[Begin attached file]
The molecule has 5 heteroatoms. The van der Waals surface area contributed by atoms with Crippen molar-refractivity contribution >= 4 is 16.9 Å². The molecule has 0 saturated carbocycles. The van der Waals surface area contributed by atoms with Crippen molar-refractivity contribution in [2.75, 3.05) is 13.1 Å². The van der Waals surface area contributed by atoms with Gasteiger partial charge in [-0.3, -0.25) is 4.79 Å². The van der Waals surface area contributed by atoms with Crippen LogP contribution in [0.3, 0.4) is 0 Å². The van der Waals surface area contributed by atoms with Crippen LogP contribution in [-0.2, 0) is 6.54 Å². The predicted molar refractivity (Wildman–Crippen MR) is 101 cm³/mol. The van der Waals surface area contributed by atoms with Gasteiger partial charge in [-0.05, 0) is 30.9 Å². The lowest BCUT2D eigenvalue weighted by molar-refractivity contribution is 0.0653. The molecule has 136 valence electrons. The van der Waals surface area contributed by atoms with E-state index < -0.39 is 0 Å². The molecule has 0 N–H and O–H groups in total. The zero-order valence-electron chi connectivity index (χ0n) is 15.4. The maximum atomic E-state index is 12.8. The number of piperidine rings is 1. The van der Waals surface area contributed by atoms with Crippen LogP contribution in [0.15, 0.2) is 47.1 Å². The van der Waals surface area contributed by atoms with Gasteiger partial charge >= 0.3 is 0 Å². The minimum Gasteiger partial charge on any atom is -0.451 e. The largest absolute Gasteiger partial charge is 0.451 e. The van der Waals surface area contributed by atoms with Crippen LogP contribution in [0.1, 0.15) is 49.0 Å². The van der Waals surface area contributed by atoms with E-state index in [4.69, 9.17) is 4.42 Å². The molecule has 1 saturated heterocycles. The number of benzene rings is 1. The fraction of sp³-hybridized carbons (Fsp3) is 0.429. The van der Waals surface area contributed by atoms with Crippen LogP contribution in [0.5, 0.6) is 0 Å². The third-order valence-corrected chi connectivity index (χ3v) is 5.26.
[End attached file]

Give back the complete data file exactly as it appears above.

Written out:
The molecule has 5 heteroatoms. The van der Waals surface area contributed by atoms with Crippen molar-refractivity contribution >= 4 is 16.9 Å². The molecule has 0 saturated carbocycles. The van der Waals surface area contributed by atoms with Crippen molar-refractivity contribution in [2.75, 3.05) is 13.1 Å². The van der Waals surface area contributed by atoms with Gasteiger partial charge in [-0.3, -0.25) is 4.79 Å². The van der Waals surface area contributed by atoms with Crippen LogP contribution in [0.3, 0.4) is 0 Å². The van der Waals surface area contributed by atoms with Crippen LogP contribution in [-0.2, 0) is 6.54 Å². The predicted molar refractivity (Wildman–Crippen MR) is 101 cm³/mol. The van der Waals surface area contributed by atoms with Gasteiger partial charge in [-0.05, 0) is 30.9 Å². The lowest BCUT2D eigenvalue weighted by molar-refractivity contribution is 0.0653. The molecule has 136 valence electrons. The van der Waals surface area contributed by atoms with E-state index < -0.39 is 0 Å². The molecule has 0 N–H and O–H groups in total. The zero-order valence-electron chi connectivity index (χ0n) is 15.4. The maximum atomic E-state index is 12.8. The number of piperidine rings is 1. The van der Waals surface area contributed by atoms with Crippen LogP contribution in [0.15, 0.2) is 47.1 Å². The van der Waals surface area contributed by atoms with Gasteiger partial charge >= 0.3 is 0 Å². The minimum Gasteiger partial charge on any atom is -0.451 e. The largest absolute Gasteiger partial charge is 0.451 e. The van der Waals surface area contributed by atoms with Crippen LogP contribution in [0.1, 0.15) is 49.0 Å². The van der Waals surface area contributed by atoms with E-state index in [4.69, 9.17) is 4.42 Å². The molecule has 1 saturated heterocycles. The number of benzene rings is 1. The fraction of sp³-hybridized carbons (Fsp3) is 0.429. The van der Waals surface area contributed by atoms with Crippen LogP contribution in [0.5, 0.6) is 0 Å². The third-order valence-corrected chi connectivity index (χ3v) is 5.26.